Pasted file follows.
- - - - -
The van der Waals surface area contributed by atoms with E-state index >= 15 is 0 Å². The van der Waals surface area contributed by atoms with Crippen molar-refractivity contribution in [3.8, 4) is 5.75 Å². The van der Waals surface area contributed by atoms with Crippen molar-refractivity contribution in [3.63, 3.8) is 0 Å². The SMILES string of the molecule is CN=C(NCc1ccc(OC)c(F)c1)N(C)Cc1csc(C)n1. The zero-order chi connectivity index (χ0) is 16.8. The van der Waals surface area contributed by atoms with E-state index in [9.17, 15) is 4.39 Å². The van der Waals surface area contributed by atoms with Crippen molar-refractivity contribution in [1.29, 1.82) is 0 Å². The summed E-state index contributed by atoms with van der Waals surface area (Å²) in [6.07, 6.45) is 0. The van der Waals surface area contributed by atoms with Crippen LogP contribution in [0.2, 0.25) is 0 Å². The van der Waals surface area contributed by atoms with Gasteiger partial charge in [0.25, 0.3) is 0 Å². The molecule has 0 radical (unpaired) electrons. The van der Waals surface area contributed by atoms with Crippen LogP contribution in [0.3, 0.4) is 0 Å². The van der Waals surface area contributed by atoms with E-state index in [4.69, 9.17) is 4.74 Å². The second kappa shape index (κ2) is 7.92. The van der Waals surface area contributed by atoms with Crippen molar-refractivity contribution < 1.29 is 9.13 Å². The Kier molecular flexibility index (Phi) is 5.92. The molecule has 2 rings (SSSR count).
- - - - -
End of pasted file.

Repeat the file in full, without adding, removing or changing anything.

The van der Waals surface area contributed by atoms with E-state index >= 15 is 0 Å². The van der Waals surface area contributed by atoms with Crippen molar-refractivity contribution in [3.8, 4) is 5.75 Å². The van der Waals surface area contributed by atoms with Crippen molar-refractivity contribution in [3.63, 3.8) is 0 Å². The SMILES string of the molecule is CN=C(NCc1ccc(OC)c(F)c1)N(C)Cc1csc(C)n1. The zero-order chi connectivity index (χ0) is 16.8. The van der Waals surface area contributed by atoms with E-state index in [9.17, 15) is 4.39 Å². The van der Waals surface area contributed by atoms with Crippen molar-refractivity contribution in [1.29, 1.82) is 0 Å². The summed E-state index contributed by atoms with van der Waals surface area (Å²) in [6.07, 6.45) is 0. The van der Waals surface area contributed by atoms with Crippen LogP contribution in [0.2, 0.25) is 0 Å². The van der Waals surface area contributed by atoms with Gasteiger partial charge in [0.25, 0.3) is 0 Å². The molecule has 0 radical (unpaired) electrons. The van der Waals surface area contributed by atoms with Crippen LogP contribution in [0.3, 0.4) is 0 Å². The van der Waals surface area contributed by atoms with E-state index in [4.69, 9.17) is 4.74 Å². The second kappa shape index (κ2) is 7.92. The van der Waals surface area contributed by atoms with Crippen molar-refractivity contribution < 1.29 is 9.13 Å². The Kier molecular flexibility index (Phi) is 5.92. The molecule has 2 rings (SSSR count).